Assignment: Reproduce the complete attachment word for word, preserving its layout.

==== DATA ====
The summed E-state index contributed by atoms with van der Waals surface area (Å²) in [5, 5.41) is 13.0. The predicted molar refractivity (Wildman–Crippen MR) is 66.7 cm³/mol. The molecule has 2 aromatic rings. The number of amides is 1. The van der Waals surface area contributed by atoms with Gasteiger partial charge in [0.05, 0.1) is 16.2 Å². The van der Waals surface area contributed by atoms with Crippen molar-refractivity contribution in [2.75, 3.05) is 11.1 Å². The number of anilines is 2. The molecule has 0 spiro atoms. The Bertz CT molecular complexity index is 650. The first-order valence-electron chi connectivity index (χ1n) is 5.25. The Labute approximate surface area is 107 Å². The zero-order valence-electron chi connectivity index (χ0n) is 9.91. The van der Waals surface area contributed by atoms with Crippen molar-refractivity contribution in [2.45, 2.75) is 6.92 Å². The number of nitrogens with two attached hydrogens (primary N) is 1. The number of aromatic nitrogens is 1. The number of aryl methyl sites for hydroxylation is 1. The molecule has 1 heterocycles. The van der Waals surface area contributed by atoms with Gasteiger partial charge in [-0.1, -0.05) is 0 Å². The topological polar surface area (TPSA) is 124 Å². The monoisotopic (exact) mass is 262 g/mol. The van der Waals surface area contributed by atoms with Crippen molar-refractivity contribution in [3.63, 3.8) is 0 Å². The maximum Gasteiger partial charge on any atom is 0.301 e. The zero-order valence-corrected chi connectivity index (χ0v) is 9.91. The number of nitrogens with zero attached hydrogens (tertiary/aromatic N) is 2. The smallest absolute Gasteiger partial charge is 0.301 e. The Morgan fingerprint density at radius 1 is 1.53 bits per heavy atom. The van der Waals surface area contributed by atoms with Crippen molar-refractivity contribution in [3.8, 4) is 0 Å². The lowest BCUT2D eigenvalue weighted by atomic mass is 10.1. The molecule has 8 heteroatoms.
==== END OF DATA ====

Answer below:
The summed E-state index contributed by atoms with van der Waals surface area (Å²) in [5, 5.41) is 13.0. The predicted molar refractivity (Wildman–Crippen MR) is 66.7 cm³/mol. The molecule has 2 aromatic rings. The number of amides is 1. The van der Waals surface area contributed by atoms with Gasteiger partial charge in [0.05, 0.1) is 16.2 Å². The van der Waals surface area contributed by atoms with Crippen molar-refractivity contribution in [2.75, 3.05) is 11.1 Å². The number of anilines is 2. The molecule has 0 spiro atoms. The Bertz CT molecular complexity index is 650. The first-order valence-electron chi connectivity index (χ1n) is 5.25. The Labute approximate surface area is 107 Å². The zero-order valence-electron chi connectivity index (χ0n) is 9.91. The van der Waals surface area contributed by atoms with Crippen molar-refractivity contribution in [2.45, 2.75) is 6.92 Å². The number of nitrogens with two attached hydrogens (primary N) is 1. The number of aromatic nitrogens is 1. The number of aryl methyl sites for hydroxylation is 1. The molecule has 1 heterocycles. The van der Waals surface area contributed by atoms with Gasteiger partial charge in [-0.1, -0.05) is 0 Å². The topological polar surface area (TPSA) is 124 Å². The monoisotopic (exact) mass is 262 g/mol. The van der Waals surface area contributed by atoms with Crippen molar-refractivity contribution in [3.63, 3.8) is 0 Å². The maximum Gasteiger partial charge on any atom is 0.301 e. The zero-order valence-corrected chi connectivity index (χ0v) is 9.91. The number of nitrogens with zero attached hydrogens (tertiary/aromatic N) is 2. The smallest absolute Gasteiger partial charge is 0.301 e. The Morgan fingerprint density at radius 1 is 1.53 bits per heavy atom. The van der Waals surface area contributed by atoms with Crippen molar-refractivity contribution in [3.8, 4) is 0 Å². The lowest BCUT2D eigenvalue weighted by atomic mass is 10.1. The molecule has 8 heteroatoms.